Why some people in Britain call it Oporto I am never certain. If you wanted to anglicise the name it should be, simply, Port. The port on the River Douro is Portugal’s second city. I fell in love with it immediately, it is situated well, with a magnificent skyline of large white and blue churches, tenement style houses clinging to hillsides. At the bottom is the deep Douro gorge which winds between the city and Villa Nova De Gaia (which happens to be third largest Portuguese city by population if not importance).
High above the cliffs on the Gaia side is the huge fortress which turns out to be a monastery, and two bridges spanned the river, reminding one of the Eiffel Tower in Paris. It is not surprising, since they were both designed by the same man at about the same time. Near the centre of the city, the first bridge carries two roads over, at high and low level, both with trolley bus wire gantries delicately woven into the bridge design. A massive semi-circle of iron holds the bridge in place, and the views up and downstream from the top in particular were spectacular.
Upstream, about a mile away, was the second bridge. Less elegant but more precarious-looking, it carried the main railway line to Lisbon from Campanhã Station on the outskirts of the city. Trains tightroped on a single line across the gap. To the east again, the pillars of a new rail bridge were rising up, modernity in a city that had stopped fifty years before.
It was hardly mid morning when we pulled up at this massive school in Villa Nova de Gaia. Kids were out in the playground screaming away at each other in Portuguese. We hauled our luggage up to the seventh floor which gave us a view to the south and the green mixture of pine forest and farms beyond the jumble of outer suburbs. Two red and white radio masts dominated the horizon. It looked ghastly. Our accommodation was Spartan to say the least – two dorms for the lads – five in each. One central light, no wardrobe (I lived out of my suitcase for the whole time), and the kind of hollow feel that you get in so many underfunded schools. The showers at the end of the corridor were communal, cold, and dribbled through the night. My first hour ever abroad and I already hated it. But we were going to explore the city so we changed our clothes; got into shorts and went dancing down.
A whole bunch of gorgeous Portuguese teenage girls were hanging around outside the gates as the break still seemed to be going on. They took one look at us and laughed their head off. Ten pale English men in their outsize shorts and baggy T-shirts were no match for the sleek looking, tight denim clad, over manicured boys further down the road. Several of our group went straight back upstairs and changed back to jeans, vowing not to be seen out in public in their shorts. I intended to get brown, whatever the sacrifice to fashion.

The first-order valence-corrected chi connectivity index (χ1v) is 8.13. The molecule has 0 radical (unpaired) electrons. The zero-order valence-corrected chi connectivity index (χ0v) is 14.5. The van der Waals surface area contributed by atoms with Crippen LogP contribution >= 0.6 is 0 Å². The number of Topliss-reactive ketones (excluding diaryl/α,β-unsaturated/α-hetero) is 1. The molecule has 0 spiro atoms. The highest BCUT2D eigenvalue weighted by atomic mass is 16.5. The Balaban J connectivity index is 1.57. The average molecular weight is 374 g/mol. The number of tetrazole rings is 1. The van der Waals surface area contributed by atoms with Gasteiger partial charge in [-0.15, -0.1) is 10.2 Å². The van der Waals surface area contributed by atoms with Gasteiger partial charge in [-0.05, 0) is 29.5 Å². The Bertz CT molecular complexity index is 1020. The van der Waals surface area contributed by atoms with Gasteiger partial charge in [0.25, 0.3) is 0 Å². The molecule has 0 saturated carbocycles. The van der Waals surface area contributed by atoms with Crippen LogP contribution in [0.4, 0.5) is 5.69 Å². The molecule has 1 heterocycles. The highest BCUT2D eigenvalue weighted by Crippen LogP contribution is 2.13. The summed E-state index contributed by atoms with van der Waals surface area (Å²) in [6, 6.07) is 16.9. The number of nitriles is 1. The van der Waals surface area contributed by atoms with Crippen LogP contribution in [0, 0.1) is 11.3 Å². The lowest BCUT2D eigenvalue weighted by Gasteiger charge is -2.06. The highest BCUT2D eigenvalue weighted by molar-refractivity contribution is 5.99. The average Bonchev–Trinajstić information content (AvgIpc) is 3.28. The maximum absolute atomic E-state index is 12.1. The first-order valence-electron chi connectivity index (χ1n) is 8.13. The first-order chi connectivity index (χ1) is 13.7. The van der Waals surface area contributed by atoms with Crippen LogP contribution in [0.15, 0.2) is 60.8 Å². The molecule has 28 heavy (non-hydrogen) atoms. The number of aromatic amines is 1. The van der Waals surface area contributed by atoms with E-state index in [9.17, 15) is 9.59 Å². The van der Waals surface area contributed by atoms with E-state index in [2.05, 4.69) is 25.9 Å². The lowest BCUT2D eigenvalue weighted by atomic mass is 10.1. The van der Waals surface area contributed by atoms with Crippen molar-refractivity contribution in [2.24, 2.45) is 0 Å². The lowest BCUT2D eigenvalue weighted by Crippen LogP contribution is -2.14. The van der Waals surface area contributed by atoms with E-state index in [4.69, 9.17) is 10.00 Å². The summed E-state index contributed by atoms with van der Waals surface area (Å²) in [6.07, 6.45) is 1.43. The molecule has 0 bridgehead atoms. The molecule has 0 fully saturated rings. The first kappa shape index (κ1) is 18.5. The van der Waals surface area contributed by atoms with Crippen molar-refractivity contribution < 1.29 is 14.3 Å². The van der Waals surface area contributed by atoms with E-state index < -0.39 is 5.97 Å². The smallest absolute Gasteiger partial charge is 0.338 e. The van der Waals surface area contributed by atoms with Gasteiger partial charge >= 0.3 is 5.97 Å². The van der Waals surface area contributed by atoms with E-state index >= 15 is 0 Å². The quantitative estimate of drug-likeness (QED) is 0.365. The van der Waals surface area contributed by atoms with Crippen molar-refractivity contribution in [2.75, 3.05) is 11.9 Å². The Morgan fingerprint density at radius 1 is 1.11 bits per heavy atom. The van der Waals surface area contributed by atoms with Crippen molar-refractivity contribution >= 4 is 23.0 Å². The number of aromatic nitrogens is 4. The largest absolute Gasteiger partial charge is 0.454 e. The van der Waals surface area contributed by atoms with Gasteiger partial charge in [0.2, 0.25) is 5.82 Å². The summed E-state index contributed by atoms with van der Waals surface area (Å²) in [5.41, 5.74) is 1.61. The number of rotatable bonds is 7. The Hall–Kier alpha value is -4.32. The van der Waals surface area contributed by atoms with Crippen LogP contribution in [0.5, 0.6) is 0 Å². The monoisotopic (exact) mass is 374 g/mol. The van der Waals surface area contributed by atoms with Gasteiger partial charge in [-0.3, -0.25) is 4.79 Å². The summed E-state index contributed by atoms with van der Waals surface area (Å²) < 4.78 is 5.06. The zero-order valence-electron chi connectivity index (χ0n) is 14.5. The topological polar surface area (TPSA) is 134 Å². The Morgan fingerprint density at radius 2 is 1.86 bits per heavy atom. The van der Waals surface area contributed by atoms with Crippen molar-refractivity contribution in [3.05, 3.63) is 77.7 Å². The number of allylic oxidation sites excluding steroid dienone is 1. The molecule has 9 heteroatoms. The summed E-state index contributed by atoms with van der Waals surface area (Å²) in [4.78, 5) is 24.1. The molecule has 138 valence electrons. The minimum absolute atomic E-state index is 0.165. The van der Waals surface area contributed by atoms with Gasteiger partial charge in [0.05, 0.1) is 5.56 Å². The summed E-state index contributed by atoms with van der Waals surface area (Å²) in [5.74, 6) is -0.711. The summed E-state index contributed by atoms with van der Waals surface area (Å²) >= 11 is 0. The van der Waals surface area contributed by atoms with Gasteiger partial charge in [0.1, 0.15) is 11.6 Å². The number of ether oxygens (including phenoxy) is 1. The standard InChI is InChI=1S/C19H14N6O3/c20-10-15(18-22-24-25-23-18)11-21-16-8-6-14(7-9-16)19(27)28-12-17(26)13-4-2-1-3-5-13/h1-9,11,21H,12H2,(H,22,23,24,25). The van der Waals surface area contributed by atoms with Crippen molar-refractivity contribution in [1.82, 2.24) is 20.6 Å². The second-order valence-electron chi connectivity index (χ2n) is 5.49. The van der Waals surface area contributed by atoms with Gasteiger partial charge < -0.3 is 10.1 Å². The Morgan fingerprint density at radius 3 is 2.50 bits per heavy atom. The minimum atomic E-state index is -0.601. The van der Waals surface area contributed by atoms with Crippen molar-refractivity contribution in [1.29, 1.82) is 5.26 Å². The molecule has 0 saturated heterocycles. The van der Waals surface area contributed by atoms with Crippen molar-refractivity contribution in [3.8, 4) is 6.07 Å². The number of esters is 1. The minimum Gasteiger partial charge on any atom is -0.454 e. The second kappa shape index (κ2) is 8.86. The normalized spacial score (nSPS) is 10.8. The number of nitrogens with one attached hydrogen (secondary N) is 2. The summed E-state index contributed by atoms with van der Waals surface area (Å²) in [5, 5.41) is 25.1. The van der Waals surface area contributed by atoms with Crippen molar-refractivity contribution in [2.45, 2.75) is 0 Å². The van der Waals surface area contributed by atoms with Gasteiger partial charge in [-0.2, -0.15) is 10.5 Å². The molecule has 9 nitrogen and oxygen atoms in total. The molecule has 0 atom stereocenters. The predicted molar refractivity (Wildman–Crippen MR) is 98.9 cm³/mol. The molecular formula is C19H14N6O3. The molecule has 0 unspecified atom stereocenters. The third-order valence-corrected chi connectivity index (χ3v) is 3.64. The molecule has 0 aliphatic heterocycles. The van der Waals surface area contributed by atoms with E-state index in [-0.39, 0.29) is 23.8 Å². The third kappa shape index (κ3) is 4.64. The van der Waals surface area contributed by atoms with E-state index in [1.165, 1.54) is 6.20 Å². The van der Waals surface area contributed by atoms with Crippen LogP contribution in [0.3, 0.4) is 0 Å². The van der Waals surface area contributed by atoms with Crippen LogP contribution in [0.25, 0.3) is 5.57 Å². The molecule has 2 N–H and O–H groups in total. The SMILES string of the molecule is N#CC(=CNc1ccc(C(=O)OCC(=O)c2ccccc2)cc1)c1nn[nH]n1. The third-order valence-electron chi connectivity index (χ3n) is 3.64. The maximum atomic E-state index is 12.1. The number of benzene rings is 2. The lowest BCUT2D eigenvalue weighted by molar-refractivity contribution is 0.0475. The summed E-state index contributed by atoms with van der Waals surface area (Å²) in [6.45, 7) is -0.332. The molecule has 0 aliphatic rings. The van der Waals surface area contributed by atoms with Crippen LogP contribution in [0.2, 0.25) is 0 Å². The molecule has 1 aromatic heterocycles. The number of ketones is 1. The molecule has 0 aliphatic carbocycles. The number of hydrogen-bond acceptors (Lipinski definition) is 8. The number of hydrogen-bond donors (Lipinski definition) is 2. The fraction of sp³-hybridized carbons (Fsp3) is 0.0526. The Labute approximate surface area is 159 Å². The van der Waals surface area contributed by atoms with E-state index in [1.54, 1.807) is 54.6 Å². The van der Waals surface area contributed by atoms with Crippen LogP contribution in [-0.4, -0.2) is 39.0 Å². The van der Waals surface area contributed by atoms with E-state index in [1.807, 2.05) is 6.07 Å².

Wandering around Porto, it seemed that when the industrial revolution petered out that Porto stagnated. Primarily an industrial city with a maritime past, it maintained its status as an important regional centre, but there appeared no novelty, no new drive which was moving the city towards the 21st Century. I was proved wrong later, and it goes to show that you should never judge a city by either your first impressions, nor even your second or third. You have to see it from a distance, get in amongst it and understand its parts, then step back again to assess the whole. Our problem was that we started our exploration from the wrong point and tried to use our geographic presumptions of UK cities in a Portuguese situation.
We started at the massive slab of granite that formed the waterfront of Porto’s old town. Although picturesque from a distance; a group of tightly fitting tenement style houses, once inside they were a medley of dwellings, restaurants, shops, businesses and dereliction.. The roads were, at best, setts, at worst, potholed gravel tracks. Again, my inexperience of visiting new places made it difficult to get a grasp on what this was. Liverpool, Durham, London; so many places in the UK had their problems, but this was a level of poverty I had not seen (it was tame to what I have experienced since). The sweet smell of sewers pervaded the air, the rubbish at every corner, the little children, the big dewy Mediterranean eyes shining out on their grubby faces. All the clichés of poverty here, and many of them ringing true.